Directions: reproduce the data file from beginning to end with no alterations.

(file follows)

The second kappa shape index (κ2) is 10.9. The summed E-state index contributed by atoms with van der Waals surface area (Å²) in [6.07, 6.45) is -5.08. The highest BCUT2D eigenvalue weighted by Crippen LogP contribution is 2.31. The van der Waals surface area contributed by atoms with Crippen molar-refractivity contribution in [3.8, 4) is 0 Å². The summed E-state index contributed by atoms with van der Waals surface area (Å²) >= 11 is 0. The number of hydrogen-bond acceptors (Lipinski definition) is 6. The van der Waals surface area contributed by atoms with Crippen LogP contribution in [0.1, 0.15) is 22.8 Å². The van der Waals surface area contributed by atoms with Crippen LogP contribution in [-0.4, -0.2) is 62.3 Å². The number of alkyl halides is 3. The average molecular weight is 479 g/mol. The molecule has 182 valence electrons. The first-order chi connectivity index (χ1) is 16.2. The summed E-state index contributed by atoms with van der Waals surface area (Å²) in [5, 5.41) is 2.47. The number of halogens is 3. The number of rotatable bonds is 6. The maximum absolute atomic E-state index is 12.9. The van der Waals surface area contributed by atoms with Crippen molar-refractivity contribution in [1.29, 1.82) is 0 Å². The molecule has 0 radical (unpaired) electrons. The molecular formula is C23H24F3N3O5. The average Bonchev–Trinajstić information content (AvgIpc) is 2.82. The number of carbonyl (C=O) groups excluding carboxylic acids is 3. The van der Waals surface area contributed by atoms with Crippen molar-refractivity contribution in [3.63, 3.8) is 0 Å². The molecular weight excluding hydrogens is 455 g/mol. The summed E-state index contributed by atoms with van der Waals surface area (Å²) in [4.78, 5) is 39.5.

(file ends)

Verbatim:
The second kappa shape index (κ2) is 10.9. The summed E-state index contributed by atoms with van der Waals surface area (Å²) in [6.07, 6.45) is -5.08. The highest BCUT2D eigenvalue weighted by Crippen LogP contribution is 2.31. The van der Waals surface area contributed by atoms with Crippen molar-refractivity contribution in [3.8, 4) is 0 Å². The summed E-state index contributed by atoms with van der Waals surface area (Å²) >= 11 is 0. The number of hydrogen-bond acceptors (Lipinski definition) is 6. The van der Waals surface area contributed by atoms with Crippen LogP contribution in [0.1, 0.15) is 22.8 Å². The van der Waals surface area contributed by atoms with Crippen LogP contribution in [-0.4, -0.2) is 62.3 Å². The number of alkyl halides is 3. The average molecular weight is 479 g/mol. The molecule has 182 valence electrons. The first-order chi connectivity index (χ1) is 16.2. The summed E-state index contributed by atoms with van der Waals surface area (Å²) in [5, 5.41) is 2.47. The number of halogens is 3. The number of rotatable bonds is 6. The maximum absolute atomic E-state index is 12.9. The van der Waals surface area contributed by atoms with Crippen molar-refractivity contribution in [1.29, 1.82) is 0 Å². The molecule has 0 radical (unpaired) electrons. The molecular formula is C23H24F3N3O5. The average Bonchev–Trinajstić information content (AvgIpc) is 2.82. The number of carbonyl (C=O) groups excluding carboxylic acids is 3. The van der Waals surface area contributed by atoms with Crippen molar-refractivity contribution in [3.63, 3.8) is 0 Å². The molecular weight excluding hydrogens is 455 g/mol. The summed E-state index contributed by atoms with van der Waals surface area (Å²) in [4.78, 5) is 39.5.